Play it forward: helping and teaching other players

Play it forward: helping and teaching other players

The publishers of Anne Kramer’s book The Ultimate Book of Darts, asked her to put together a tutorial to teach people who are completely new to darts. And it got her thinking ‘How do you teach the game of darts to someone that has no clue about it?’ 

There’s that old saying: ‘Those who can, do, and those who can’t, teach.’ We’re calling BS on that right now, because we reckon in darts ‘Those who can, do, but those who teach, do the game a favour.’

So, where do you start with teaching other players, and what do they need to know first, versus what they’ll learn through practice and experience? How do you tell them how to choose a barrel/shaft/flight combo, when choosing a set up feels like Goldilocks trying infinite bowls of porridge to find the one that’s just right? How do you teach strategic scoring, the confidence to stay cool under pressure or the sportsmanship that’s fundamental to our great game? 

Turns out, Anne started by teaching someone close to home. “My siblings and I had been playing darts for about a year, when one day, mom came into the room while I was practicing by myself and asked me how to play. I taught her all about the scoring surfaces on the dartboard and that the maximum score in one turn is not achieved by hitting the bullseye, but by getting a triple 20. We then moved on to the equipment, how to hold the dart, and the mechanics of throwing. After about 15 minutes, I figured mom had all the ammunition she needed to make a successful first attempt at throwing darts. She stepped to the line, got herself set, raised her arm and threw three of the most perfect darts I had ever seen – a 180 with those first three darts. Mom was forever banned from the dartboard from that moment!” 

Think back to when you first picked up a dart. Did you have someone to explain the little details that seasoned players take for granted, or did you have to muddle through alone? You have the opportunity to give that knowledge to a new player, so they can feel confident faster and play better sooner. As in any sport, failing is part of winning – but having a mentor can give a newbie some quick wins that keep them from getting discouraged. And if they’re taught good habits from the start, their technique will soon feel natural, smooth and automatic.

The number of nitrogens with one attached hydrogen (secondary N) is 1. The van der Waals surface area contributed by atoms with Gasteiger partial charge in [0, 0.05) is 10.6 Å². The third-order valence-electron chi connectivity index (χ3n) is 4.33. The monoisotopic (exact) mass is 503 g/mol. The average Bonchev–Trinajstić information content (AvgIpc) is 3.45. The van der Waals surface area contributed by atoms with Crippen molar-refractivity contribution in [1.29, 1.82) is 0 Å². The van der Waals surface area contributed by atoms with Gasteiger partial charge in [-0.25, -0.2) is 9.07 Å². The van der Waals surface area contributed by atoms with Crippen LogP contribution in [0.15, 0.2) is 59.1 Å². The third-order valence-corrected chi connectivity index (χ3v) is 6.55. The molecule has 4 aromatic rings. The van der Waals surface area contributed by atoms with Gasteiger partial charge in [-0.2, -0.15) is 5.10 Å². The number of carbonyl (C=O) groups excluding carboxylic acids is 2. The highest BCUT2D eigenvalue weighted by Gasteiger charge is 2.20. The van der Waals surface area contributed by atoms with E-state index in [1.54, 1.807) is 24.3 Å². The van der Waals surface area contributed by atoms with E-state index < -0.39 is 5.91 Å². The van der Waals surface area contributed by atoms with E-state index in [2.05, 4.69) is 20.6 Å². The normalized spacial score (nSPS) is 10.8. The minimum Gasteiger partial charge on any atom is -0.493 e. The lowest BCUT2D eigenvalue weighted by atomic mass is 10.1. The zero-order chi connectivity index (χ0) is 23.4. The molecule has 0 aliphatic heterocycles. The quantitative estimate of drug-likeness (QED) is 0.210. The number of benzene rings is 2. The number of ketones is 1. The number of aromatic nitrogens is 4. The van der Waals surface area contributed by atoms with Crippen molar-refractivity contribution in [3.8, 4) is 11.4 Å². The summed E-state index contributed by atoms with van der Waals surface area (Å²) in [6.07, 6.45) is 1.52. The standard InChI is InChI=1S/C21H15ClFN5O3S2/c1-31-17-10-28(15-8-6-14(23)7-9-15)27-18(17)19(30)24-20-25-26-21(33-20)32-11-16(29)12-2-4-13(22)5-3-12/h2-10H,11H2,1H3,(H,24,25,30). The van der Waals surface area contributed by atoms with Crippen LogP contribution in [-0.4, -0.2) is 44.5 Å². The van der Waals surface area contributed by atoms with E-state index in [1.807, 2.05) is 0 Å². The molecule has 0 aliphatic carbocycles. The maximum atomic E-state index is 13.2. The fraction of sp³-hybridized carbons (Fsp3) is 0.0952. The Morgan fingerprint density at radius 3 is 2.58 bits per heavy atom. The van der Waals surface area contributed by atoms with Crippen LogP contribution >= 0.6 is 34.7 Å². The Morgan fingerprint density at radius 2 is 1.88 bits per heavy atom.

Effective practice always has a goal. And rather than practicing with a partner who’s at a similar level – which risks turning into an impromptu singles game – it’s helpful for new players to practice individually, with you available to check their mistakes and give advice.

If each of us took the time to teach one person how to play, think of how we could grow the game. Once you’re comfortable with one-on-one, maybe widen your scope. Consider offering to teach a free class on how to play darts at your local after-school club, retirement village or even your neighbourhood pub.

Scotty Burnett adds his ideas for helping out new players. “As seasoned players, it is usually easy to spot the darts newbies at your local events or leagues. I encourage you to get involved with them!” Start with etiquette, demystify some of the lingo, and help them with some basic rules. Most importantly, help them choose a quality, affordable set of beginner’s darts – rather than the corroded old junk they found in the attic. Love your darts, love the game.

Cheers to Anne Kramer and Scotty Burnett for the advice. We’re keen to hear from you darts players out there who mentor or coach the newbies. What are the techniques and tips that work best for you?


 

 


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